The Duchess of Malfi: Tragedy - Summary and Analysis

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      The Duchess of Malfi written by John Webster was acted by Shakespeare's Company and revised a little later. It is a better play than his earlier one The White Devil. The plot, derived from Bandello through Painter and based on very early Sixteenth-century history has been made as absurd as possible. The Duchess who has contracted a marriage of love with her honest and knightly master of the household keeps it secret from her two domineering brothers. They have engaged a spy, Bosola in her palace to inform them of the matters. Years pass, while Bosola pries and plots. Children are born and grow to maturity before the wicked brothers find a motive for their cruelty. The brothers persecute the Duchess and subject her to horrible torture. First, she is offered a dead man's hand in the dark; she is shown the wax figures of Antonio and her children appearing as if as they were dead. Thirdly, mad men are let loose upon her and they talk, sing and dance before her. Next comes Bosola accompanied by executioners with coffin, cords and a bell, and she is strangled to death.

The Duchess of Malfi
The Duchess of Malfi

Critical Analysis
      The Duchess of Malfi is in the tradition of Revenge tragedy made popular by Kyd's The Spanish Tragedy. It is, however, different from The Spanish Tragedy as a revenge drama. Here Cardinal and Duke Frederick, the two wicked brothers are revengers. The Duchess who remains gentle and firm is subjected to all kinds of persecutions. Bosola is the tool vilain employed by the wicked brothers to spy on their sister and torment her. The motive of revenge is weak. Cardinal is a greater villain than the Duke Frederick. Bosola is a frustrated scholar who turns a villain. Bosola at the end takes revenge on the Duke Frederick and the Cardinal. His cynical reflections on love and life and the morbid imagery mark the decadence of Jacobean tragedy. It is melodramatic and sensational. Its plot is very weak and is full of horrible and macabre elements. But it is greater than the Spanish Tragedy and other plays of the genre in its characterisation, poetry and dramatic imagery.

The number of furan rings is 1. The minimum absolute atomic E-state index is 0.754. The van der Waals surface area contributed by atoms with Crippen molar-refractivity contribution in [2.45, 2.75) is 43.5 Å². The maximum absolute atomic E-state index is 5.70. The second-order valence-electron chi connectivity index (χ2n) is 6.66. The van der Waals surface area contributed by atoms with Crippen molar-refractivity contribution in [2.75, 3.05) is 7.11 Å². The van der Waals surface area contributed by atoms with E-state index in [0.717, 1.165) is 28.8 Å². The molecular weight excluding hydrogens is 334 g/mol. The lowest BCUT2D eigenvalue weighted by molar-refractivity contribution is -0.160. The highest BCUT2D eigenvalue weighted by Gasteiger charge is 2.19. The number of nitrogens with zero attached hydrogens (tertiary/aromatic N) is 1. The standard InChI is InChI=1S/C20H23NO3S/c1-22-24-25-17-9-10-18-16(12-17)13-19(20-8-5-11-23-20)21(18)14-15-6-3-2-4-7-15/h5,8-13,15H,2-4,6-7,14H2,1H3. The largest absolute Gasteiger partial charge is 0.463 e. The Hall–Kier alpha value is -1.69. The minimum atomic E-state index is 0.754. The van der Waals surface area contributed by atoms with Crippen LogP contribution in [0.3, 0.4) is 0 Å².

The Duchess of Malfi is one of the finest creations in Elizabethan drama, no other female character outside Shakespeare surpasses her in vividness and subtlety. In the midst of tortures and persecutions, she declares, "I am Duchess of Malfi still." she is transformed by persecution and becomes in her despair a lofty and solemn figure. It is rich in poetry and imagery. When the Duchess is killed, Ferdinand, one of the persecutors cannot bear the sight of his sister's dead face: "Cover her face: mine eyes dazzle. She died young"

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